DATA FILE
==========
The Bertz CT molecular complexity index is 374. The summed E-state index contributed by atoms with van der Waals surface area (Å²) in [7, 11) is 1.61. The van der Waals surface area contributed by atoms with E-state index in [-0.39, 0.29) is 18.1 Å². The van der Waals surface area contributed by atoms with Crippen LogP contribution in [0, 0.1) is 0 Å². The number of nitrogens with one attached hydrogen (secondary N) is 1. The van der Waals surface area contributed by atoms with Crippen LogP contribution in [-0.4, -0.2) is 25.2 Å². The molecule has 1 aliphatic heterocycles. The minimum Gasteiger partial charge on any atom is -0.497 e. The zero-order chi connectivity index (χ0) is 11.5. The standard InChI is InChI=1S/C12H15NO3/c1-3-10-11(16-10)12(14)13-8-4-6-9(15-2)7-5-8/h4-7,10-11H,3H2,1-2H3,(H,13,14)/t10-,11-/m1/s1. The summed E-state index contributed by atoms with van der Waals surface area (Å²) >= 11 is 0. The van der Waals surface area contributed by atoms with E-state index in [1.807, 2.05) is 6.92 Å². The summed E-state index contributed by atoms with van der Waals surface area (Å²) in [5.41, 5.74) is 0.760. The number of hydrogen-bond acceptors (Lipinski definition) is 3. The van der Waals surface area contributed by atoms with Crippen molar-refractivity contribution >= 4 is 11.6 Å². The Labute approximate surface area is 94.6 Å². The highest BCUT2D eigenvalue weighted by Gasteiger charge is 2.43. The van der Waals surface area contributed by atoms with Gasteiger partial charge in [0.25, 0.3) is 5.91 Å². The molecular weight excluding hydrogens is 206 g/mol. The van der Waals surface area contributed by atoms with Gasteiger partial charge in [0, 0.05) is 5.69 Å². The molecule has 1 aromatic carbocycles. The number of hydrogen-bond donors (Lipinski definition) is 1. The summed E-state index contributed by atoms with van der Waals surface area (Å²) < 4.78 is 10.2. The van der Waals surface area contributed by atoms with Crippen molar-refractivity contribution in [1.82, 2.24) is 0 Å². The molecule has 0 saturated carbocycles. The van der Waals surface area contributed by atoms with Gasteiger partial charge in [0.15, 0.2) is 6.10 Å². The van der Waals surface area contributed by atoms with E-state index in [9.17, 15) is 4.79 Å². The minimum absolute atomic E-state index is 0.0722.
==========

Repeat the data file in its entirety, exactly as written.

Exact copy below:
The Bertz CT molecular complexity index is 374. The summed E-state index contributed by atoms with van der Waals surface area (Å²) in [7, 11) is 1.61. The van der Waals surface area contributed by atoms with E-state index in [-0.39, 0.29) is 18.1 Å². The van der Waals surface area contributed by atoms with Crippen LogP contribution in [0, 0.1) is 0 Å². The number of nitrogens with one attached hydrogen (secondary N) is 1. The van der Waals surface area contributed by atoms with Crippen LogP contribution in [-0.4, -0.2) is 25.2 Å². The molecule has 1 aliphatic heterocycles. The minimum Gasteiger partial charge on any atom is -0.497 e. The zero-order chi connectivity index (χ0) is 11.5. The standard InChI is InChI=1S/C12H15NO3/c1-3-10-11(16-10)12(14)13-8-4-6-9(15-2)7-5-8/h4-7,10-11H,3H2,1-2H3,(H,13,14)/t10-,11-/m1/s1. The summed E-state index contributed by atoms with van der Waals surface area (Å²) >= 11 is 0. The van der Waals surface area contributed by atoms with E-state index in [1.807, 2.05) is 6.92 Å². The summed E-state index contributed by atoms with van der Waals surface area (Å²) in [5.41, 5.74) is 0.760. The number of hydrogen-bond acceptors (Lipinski definition) is 3. The van der Waals surface area contributed by atoms with Crippen molar-refractivity contribution >= 4 is 11.6 Å². The Labute approximate surface area is 94.6 Å². The highest BCUT2D eigenvalue weighted by Gasteiger charge is 2.43. The van der Waals surface area contributed by atoms with Gasteiger partial charge in [0.25, 0.3) is 5.91 Å². The molecular weight excluding hydrogens is 206 g/mol. The van der Waals surface area contributed by atoms with Gasteiger partial charge in [0, 0.05) is 5.69 Å². The molecule has 1 aromatic carbocycles. The number of hydrogen-bond donors (Lipinski definition) is 1. The summed E-state index contributed by atoms with van der Waals surface area (Å²) < 4.78 is 10.2. The van der Waals surface area contributed by atoms with Crippen molar-refractivity contribution in [1.82, 2.24) is 0 Å². The molecule has 0 saturated carbocycles. The van der Waals surface area contributed by atoms with Gasteiger partial charge in [0.15, 0.2) is 6.10 Å². The van der Waals surface area contributed by atoms with E-state index in [9.17, 15) is 4.79 Å². The minimum absolute atomic E-state index is 0.0722.